The Yemen crisis wears a human face and the international community must act on this reality
The crisis in Yemen is spiraling out of control. The on-going fighting has rendered general governance of Yemen impossible. With airports closed and ports occupied by armed forces, the supply chain into Yemen has grinded to a halt. Humanitarian agencies are struggling to have aid delivered to the affected people of Yemen. Local production is equally threatened. Most factories remain closed, and workers are afraid to venture out for work, fearing for their lives. The paradox is that the Yemen conflict is not a civil war or a revolution, as has been witnessed in other countries within the Middle East Region.
The international community cannot afford to allow the Yemen crisis to continue. The responsibility to ensure that an immediate ceasefire is secured and that warring parties are facilitated to arrive at solutions in a peaceful manner, of the Yemeni people cannot be evaded or postponed to another time.
The dynamics of the Yemen crisis touch on current efforts to realize sustainable peace, law and order at regional level. There are economic, social and political implications not only for the Middle East but equally for the Horn of Africa, which has long-term ties with Yemen. The effect on both regions will be devastating if collective action is not taken to avert further damage. Already, the Horn of Africa is dealing with large-scale crises with similar impact on the lives of the people. The crisis in South Sudan remains of epic proportions, as is the situation in Somalia. Yemenis are fleeing into any possible haven they consider safe and neighboring countries are already receiving refugees. These are fragile countries and having the Yemen crisis extended into their boundaries places a huge and demanding responsibility on those countries in terms of governance and provision of support for the refugees and returning migrants and refugees.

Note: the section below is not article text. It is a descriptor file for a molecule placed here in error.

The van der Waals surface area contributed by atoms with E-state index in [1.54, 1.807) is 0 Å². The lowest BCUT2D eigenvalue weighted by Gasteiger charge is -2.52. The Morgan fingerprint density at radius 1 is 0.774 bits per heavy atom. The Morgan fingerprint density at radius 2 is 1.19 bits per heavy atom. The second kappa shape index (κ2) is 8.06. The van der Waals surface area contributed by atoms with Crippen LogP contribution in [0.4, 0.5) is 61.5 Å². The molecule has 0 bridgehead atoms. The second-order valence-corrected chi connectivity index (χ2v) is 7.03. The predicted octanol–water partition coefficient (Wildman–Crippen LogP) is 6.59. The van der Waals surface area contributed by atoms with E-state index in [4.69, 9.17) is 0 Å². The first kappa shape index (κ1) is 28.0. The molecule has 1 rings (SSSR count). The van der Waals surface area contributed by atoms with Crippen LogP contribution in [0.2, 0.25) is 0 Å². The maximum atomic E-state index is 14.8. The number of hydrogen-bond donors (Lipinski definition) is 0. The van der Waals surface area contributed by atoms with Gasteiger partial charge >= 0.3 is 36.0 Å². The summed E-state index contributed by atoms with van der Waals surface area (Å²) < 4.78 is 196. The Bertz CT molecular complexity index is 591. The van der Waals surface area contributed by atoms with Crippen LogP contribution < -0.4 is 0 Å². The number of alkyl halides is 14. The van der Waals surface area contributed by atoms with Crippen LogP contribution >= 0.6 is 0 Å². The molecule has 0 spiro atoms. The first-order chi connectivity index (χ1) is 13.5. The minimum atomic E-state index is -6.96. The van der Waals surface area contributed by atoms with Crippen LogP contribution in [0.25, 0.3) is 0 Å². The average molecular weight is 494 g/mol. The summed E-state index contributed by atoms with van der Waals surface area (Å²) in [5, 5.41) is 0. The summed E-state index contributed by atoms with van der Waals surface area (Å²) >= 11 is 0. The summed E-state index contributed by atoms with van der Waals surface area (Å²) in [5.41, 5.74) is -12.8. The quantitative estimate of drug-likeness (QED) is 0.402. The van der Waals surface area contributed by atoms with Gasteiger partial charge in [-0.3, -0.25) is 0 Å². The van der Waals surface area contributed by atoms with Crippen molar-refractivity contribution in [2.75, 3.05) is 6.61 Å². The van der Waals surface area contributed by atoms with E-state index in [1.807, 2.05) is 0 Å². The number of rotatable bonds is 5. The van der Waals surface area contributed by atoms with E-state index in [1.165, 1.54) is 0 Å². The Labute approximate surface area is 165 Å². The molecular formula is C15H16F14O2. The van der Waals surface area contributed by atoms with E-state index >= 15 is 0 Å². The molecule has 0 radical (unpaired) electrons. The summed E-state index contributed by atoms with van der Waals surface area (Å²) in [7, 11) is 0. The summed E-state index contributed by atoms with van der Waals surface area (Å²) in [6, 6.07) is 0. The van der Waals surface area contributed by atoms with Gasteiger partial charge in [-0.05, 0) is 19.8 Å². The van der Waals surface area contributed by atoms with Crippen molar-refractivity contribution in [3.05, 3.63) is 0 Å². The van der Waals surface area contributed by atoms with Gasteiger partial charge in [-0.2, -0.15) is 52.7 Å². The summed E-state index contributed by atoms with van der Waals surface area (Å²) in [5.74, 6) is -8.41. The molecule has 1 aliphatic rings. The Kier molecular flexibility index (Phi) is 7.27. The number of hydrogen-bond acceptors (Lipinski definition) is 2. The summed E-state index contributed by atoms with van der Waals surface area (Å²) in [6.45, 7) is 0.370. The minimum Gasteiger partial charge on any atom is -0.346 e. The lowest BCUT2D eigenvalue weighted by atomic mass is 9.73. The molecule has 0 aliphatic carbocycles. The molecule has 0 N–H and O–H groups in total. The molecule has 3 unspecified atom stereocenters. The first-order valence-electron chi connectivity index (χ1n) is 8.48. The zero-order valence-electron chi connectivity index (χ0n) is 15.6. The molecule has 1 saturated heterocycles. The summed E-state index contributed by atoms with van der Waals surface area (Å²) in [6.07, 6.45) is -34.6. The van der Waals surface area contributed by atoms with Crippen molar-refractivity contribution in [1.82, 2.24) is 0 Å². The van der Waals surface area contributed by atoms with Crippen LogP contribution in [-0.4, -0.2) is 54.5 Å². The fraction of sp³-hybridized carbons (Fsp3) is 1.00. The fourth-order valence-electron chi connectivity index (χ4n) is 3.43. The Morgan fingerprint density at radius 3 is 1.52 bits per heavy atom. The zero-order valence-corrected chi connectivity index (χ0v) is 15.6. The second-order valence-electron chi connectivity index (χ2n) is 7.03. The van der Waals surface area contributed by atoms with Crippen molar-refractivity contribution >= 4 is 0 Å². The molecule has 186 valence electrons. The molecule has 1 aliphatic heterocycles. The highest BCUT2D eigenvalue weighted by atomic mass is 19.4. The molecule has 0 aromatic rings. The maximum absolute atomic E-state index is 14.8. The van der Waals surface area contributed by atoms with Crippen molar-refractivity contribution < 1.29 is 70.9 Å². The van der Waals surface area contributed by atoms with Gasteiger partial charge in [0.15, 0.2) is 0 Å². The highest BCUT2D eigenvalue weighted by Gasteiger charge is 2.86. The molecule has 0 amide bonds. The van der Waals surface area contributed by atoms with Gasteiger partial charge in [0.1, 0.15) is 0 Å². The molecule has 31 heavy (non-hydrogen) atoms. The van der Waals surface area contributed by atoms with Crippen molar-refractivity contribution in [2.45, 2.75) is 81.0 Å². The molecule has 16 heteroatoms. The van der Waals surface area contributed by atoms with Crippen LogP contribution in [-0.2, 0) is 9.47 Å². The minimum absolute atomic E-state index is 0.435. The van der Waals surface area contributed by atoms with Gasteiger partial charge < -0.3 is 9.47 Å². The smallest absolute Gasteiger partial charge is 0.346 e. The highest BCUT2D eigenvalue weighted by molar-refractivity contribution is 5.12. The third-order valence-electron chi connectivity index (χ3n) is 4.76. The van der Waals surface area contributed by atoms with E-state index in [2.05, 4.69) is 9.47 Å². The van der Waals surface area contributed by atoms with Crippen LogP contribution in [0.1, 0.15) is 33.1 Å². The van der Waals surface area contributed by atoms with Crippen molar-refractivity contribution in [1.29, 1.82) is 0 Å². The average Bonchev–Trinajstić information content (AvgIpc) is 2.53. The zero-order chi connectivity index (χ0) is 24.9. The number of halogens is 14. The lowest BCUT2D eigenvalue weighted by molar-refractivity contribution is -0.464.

The Yemen crisis is not abstract. It has a face, that of suffering women, men and children, who already bear the biggest and most costly impact of the crisis. On the 8th of April, a woman gave birth while at sea, on a boat that ferried refugees to Somaliland. Human life was brought forth in the midst of crisis, in desperate conditions. The international community must be driven by such realities as it works at facilitating a solution. That the crisis has a human face should trigger the need to ensure that humanitarian access into Yemen cannot be compromised because it is a compromise on the lives of a people that are already vulnerable and with limited choices. NRC retaliates that the crisis must be mitigated now and that humanitarian aid must be facilitated to reach the Yemeni people.